X-ray diffraction from crystalline solids occurs as a result of the interaction of X-rays with the electron charge distribution in the crystal lattice. The ordered nature of the electron charge distribution, whereby most of the electrons are distributed around atomic nuclei which are regularly arranged with translational periodicity, means that superposition of the scattered X-ray amplitudes will give rise to regions of constructive and destructive interference producing a diffraction pattern.

The diffraction maxima are sometimes individually considered to be the result of diffraction of the incident X-ray beam of wavelength from crystal lattice planes, having Miller indices and spacing . Diffraction occurs at an angle of incidence equal to the Bragg angle , i.e. Bragg's law is obeyed:

The relative amplitude and phase of a reflected X-ray are dependent on the arrangement of atoms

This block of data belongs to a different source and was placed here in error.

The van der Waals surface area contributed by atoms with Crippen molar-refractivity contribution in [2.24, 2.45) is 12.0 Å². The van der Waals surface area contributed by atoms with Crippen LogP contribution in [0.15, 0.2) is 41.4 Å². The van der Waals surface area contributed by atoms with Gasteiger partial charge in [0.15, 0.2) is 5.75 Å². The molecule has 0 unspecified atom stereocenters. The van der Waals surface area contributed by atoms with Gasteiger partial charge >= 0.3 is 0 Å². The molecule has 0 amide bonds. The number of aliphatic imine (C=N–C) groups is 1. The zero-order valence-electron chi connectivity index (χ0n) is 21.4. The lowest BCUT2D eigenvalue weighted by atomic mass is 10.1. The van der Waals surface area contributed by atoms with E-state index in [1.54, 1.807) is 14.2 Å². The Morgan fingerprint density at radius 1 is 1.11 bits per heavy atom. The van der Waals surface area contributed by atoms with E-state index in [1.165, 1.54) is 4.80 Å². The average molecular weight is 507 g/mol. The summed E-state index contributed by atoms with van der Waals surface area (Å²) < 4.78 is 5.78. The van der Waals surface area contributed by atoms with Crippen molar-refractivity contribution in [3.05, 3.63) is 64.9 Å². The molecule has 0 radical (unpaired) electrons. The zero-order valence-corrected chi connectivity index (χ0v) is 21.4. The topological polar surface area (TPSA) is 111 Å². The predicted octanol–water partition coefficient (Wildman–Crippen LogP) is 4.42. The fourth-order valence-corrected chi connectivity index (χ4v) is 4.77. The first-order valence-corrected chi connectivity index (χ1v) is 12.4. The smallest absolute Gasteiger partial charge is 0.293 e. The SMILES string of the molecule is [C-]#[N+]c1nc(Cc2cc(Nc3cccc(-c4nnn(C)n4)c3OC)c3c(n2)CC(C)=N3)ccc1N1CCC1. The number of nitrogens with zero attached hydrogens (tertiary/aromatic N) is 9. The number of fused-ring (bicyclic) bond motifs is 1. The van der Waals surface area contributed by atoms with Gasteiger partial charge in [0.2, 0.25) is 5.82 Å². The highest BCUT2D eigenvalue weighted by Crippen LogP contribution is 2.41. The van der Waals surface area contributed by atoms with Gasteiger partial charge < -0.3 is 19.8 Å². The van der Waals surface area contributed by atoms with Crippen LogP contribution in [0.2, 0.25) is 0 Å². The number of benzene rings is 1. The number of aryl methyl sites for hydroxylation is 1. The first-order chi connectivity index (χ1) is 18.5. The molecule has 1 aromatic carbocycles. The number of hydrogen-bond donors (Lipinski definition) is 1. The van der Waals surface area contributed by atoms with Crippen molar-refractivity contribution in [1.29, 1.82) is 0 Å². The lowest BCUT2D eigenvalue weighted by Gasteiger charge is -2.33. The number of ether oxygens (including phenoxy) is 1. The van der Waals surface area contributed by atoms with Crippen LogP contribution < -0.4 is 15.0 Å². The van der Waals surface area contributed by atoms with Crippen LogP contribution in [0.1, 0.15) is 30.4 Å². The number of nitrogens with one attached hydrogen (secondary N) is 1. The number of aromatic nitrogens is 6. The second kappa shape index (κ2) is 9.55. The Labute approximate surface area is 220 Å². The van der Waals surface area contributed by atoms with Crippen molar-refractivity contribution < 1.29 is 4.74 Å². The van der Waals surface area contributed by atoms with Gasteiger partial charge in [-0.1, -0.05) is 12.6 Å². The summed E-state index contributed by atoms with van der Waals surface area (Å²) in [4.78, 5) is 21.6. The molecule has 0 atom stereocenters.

within the crystal with respect to the lattice plane being considered and are thus ultimately dependent
on the atomic structure of the basis group i.e. that group of atoms which assemble in a repeated and ordered
fashion to form the resulting crystal structure.
The amplitudes and phases of the diffracted beams therefore contain information about the
internal structure of the crystal. In fact at a position in a unit cell of volume , the electron
density is directly related to the set of 's and 's *via* a discrete
Fourier transform, i.e.

This is the basis of the technique of structure analysis by X-ray crystallography. With knowledge of the amplitude and phase of each diffracted X-ray a map of the electron density distribution within the unit cell may be calculated.

- Classical X-ray scattering.
- Anomalous scattering.
- Diffraction from a crystal.
- Effects of anomalous scattering on the structure factor equation.
- Phase problem.

Fri Oct 7 15:42:16 MET 1994